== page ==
RUMOR #1: The Xbox 360 is launching on November 4...and it may come in black!
The official story: "Microsoft does not comment on rumors or speculation."--Microsoft spokesperson.
What we heard: For a very small story, the Xbox365.com caused a whole lotta hoo-ha this week. A blurb on the site home page revealed the following: "According to a slip-up on the Microsoft Partner site, Microsoft (by mistake) has announced (and quickly removed the infomation [sic]) the launch date of Xbox 360 as November 4 - 2005." That's it. Heaven for-effin'-fend that the article mention which "partner site" leaked the information and how said partner is related to Microsoft. Still, it was enough to start an avalanche of forum posts and e-mails, the majority of which were prefaced with "OMG" and ended in "!!!!" But with the powers-that-be in Redmond, Washington, staying mum, our best guess is that this is a case of old-news-resurrected-as-new-rumor, since a Microsoft partner did reveal the Xbox was launching in November...this past May. So much for being au courant. A much-less-irritating rumor was started by Joystiq that showed off a downright sexy image of a matte black Xbox 360 that would match the rest of many gamers' expensive A/V setups. Since the PlayStation 3 will come in three colors, a black 360 would make sense...if it weren't for Microsoft's aggressive fetishizing of its next-gen console's iPod-esque whiteness. Also, the Xbox 360 logo in the lower left-hand corner of the image is from an early version leaked long before the console's name was made public. So if the image is an official mock-up, it's a very old one.
Bogus or not bogus?: $20 says the Xbox launches in November, around the fourth anniversary of the first Xbox hitting the market. However, odds are goth gamers will have to do their own case-modding or just settle for a Skinny Puppy faceplate.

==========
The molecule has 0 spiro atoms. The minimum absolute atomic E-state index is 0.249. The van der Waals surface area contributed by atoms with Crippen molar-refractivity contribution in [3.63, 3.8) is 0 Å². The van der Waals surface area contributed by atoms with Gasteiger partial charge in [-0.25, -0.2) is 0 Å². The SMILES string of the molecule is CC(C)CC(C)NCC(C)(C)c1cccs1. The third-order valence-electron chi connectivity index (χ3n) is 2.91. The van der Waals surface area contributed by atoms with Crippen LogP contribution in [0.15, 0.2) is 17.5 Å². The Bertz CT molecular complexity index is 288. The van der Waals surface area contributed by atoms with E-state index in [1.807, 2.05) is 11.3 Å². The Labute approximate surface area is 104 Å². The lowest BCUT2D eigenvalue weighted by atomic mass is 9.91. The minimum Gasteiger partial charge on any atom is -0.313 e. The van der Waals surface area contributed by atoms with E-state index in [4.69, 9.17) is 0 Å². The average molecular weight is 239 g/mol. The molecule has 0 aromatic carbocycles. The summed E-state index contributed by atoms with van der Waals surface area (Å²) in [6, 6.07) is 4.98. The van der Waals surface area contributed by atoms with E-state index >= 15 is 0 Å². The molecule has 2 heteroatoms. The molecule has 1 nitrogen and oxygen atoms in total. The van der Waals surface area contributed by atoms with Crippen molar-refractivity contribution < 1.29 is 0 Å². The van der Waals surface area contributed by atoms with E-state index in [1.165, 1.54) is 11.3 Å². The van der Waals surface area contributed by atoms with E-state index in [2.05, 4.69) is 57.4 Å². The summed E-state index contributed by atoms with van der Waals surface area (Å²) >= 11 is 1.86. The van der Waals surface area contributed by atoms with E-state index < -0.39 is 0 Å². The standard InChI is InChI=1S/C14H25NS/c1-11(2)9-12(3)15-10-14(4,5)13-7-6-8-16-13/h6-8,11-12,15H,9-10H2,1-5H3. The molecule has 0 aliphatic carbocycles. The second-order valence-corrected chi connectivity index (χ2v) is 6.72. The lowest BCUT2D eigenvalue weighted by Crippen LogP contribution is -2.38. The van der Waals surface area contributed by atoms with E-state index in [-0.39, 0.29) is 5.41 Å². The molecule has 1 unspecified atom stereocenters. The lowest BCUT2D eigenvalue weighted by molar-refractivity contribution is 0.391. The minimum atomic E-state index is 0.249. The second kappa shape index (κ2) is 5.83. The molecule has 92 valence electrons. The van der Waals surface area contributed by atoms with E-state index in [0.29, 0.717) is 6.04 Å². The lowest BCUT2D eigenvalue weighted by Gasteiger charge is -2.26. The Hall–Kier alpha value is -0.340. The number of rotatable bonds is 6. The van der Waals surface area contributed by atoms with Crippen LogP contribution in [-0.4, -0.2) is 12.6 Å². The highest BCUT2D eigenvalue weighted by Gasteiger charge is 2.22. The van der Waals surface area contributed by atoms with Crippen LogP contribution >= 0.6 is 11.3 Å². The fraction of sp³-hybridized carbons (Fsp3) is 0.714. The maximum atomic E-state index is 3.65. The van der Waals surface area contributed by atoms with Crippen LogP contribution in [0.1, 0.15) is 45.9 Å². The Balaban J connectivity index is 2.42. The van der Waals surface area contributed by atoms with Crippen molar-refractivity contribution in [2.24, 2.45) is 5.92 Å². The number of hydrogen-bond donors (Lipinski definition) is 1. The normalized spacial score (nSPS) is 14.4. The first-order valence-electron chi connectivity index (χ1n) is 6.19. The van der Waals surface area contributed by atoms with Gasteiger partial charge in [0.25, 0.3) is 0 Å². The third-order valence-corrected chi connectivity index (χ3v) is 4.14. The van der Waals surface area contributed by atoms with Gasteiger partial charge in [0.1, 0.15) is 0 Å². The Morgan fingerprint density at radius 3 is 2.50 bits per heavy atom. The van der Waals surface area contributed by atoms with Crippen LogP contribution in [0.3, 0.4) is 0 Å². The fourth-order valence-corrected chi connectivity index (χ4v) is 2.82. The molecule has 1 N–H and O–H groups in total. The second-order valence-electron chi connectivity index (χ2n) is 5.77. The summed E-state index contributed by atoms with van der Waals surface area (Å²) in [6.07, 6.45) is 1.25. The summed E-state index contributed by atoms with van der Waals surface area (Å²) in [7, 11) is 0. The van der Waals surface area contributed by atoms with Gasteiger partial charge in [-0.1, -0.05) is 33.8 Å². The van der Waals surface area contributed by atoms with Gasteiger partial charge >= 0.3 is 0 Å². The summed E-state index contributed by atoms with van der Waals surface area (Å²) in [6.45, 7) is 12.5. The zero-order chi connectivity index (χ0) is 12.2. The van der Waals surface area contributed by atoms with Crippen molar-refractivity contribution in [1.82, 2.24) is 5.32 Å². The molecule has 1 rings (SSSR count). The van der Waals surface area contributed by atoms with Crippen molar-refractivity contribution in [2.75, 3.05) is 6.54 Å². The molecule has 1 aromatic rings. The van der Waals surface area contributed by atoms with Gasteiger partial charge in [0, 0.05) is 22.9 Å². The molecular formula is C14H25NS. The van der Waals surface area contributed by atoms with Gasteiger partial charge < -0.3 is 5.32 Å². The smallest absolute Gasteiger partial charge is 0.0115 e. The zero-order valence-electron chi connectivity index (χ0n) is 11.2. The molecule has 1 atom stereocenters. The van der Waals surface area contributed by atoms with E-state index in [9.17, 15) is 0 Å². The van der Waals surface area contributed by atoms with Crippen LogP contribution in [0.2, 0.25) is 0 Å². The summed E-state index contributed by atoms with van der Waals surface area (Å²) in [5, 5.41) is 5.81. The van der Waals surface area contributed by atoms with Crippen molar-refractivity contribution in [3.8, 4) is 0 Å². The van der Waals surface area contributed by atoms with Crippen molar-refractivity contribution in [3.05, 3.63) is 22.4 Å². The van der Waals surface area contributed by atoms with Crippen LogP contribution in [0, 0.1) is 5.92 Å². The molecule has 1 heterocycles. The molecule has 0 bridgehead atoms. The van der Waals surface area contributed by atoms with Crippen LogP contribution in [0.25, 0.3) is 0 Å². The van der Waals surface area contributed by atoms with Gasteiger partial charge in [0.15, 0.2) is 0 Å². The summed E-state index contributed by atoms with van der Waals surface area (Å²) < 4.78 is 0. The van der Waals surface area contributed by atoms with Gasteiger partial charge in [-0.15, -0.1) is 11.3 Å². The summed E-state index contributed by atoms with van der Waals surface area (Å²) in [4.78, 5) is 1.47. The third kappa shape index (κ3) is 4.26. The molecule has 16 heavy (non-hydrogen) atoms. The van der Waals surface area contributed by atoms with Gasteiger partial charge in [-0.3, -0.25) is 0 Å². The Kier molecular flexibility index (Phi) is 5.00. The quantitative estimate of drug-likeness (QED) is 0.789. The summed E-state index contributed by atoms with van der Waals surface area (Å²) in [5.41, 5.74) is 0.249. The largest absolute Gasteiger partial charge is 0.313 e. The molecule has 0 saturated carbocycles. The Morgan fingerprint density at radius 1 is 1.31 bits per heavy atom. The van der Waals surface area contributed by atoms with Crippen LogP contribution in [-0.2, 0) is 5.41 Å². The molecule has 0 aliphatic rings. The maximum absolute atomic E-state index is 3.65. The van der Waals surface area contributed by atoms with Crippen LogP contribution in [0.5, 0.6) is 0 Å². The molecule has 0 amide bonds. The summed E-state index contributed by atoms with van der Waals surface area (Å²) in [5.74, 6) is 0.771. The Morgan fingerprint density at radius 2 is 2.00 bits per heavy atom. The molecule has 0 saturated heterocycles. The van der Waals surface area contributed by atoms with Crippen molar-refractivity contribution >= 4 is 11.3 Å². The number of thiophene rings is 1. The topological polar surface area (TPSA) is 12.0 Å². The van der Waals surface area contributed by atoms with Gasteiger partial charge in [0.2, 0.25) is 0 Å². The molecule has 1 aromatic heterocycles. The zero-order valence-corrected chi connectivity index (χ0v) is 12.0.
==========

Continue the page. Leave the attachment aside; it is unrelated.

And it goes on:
RUMOR #2: Rockstar Games deliberately leaked the "Hot Coffee" mod to stir up interest in the PC version of Grand Theft Auto: San Andreas.
Source: See below.
The official story: The only official comment Rockstar has issued on the whole Hot Coffee scandal is its press release lambasting "hackers."
What we heard: Like many companies nowadays, the vast majority of communication in the GameSpot offices is done via instant messenger. It's fast, frees up space in your inbox for all that amazing-investment-opportunity spam, and allows people to divulge things they would never say via the phone or e-mail. That's just what happened this week in an IM conversation with a source with intimate knowledge of Rockstar's marketing department--and apparently some deep suspicions about his or her former or current employer or client. The convo went like this:
DEEPTHROAT: ask the right questions and you uncover the truth
NotTorsRealIM: about the GTA XXX stuff?
NotTorsRealIM: OK deep throat
NotTorsRealIM: who would I ask them to?
DEEPTHROAT: i would ask the modder where he got it
NotTorsRealIM: he's not returning e-mails
DEEPTHROAT: i would ask Rockstar if they gave the mod to an interested party as a way to get around the ESRB
NotTorsRealIM: they're not talking either